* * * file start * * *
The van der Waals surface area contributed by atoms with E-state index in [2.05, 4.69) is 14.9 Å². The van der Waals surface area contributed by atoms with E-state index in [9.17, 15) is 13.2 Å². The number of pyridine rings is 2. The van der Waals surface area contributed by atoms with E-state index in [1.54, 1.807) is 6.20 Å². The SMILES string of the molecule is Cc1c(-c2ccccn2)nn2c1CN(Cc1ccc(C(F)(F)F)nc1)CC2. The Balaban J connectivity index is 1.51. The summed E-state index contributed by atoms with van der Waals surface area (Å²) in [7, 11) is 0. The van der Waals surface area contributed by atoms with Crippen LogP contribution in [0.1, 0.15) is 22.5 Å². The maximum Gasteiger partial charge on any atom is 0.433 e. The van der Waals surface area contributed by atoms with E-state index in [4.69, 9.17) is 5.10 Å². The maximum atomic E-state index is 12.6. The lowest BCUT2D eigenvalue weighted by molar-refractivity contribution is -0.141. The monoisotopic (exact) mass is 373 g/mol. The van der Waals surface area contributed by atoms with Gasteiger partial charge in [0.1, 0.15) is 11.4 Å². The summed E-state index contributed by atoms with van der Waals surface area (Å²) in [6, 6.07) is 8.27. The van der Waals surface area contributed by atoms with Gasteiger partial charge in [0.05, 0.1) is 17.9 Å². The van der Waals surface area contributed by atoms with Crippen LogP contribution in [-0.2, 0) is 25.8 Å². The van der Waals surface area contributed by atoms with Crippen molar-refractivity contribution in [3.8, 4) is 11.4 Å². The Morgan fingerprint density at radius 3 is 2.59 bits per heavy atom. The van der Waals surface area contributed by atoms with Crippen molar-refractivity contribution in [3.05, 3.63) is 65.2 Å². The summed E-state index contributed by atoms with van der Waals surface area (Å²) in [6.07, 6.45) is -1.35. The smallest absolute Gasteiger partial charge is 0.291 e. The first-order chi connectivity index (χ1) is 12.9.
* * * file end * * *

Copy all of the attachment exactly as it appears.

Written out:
The van der Waals surface area contributed by atoms with E-state index in [2.05, 4.69) is 14.9 Å². The van der Waals surface area contributed by atoms with E-state index in [9.17, 15) is 13.2 Å². The number of pyridine rings is 2. The van der Waals surface area contributed by atoms with E-state index in [1.54, 1.807) is 6.20 Å². The SMILES string of the molecule is Cc1c(-c2ccccn2)nn2c1CN(Cc1ccc(C(F)(F)F)nc1)CC2. The Balaban J connectivity index is 1.51. The summed E-state index contributed by atoms with van der Waals surface area (Å²) in [7, 11) is 0. The van der Waals surface area contributed by atoms with Crippen LogP contribution in [0.1, 0.15) is 22.5 Å². The maximum Gasteiger partial charge on any atom is 0.433 e. The van der Waals surface area contributed by atoms with E-state index in [4.69, 9.17) is 5.10 Å². The maximum atomic E-state index is 12.6. The lowest BCUT2D eigenvalue weighted by molar-refractivity contribution is -0.141. The monoisotopic (exact) mass is 373 g/mol. The van der Waals surface area contributed by atoms with Gasteiger partial charge in [0.1, 0.15) is 11.4 Å². The summed E-state index contributed by atoms with van der Waals surface area (Å²) in [6, 6.07) is 8.27. The van der Waals surface area contributed by atoms with Gasteiger partial charge in [0.05, 0.1) is 17.9 Å². The van der Waals surface area contributed by atoms with Crippen LogP contribution in [-0.2, 0) is 25.8 Å². The van der Waals surface area contributed by atoms with Crippen molar-refractivity contribution in [3.8, 4) is 11.4 Å². The Morgan fingerprint density at radius 3 is 2.59 bits per heavy atom. The van der Waals surface area contributed by atoms with Crippen molar-refractivity contribution in [3.05, 3.63) is 65.2 Å². The summed E-state index contributed by atoms with van der Waals surface area (Å²) in [6.07, 6.45) is -1.35. The smallest absolute Gasteiger partial charge is 0.291 e. The first-order chi connectivity index (χ1) is 12.9.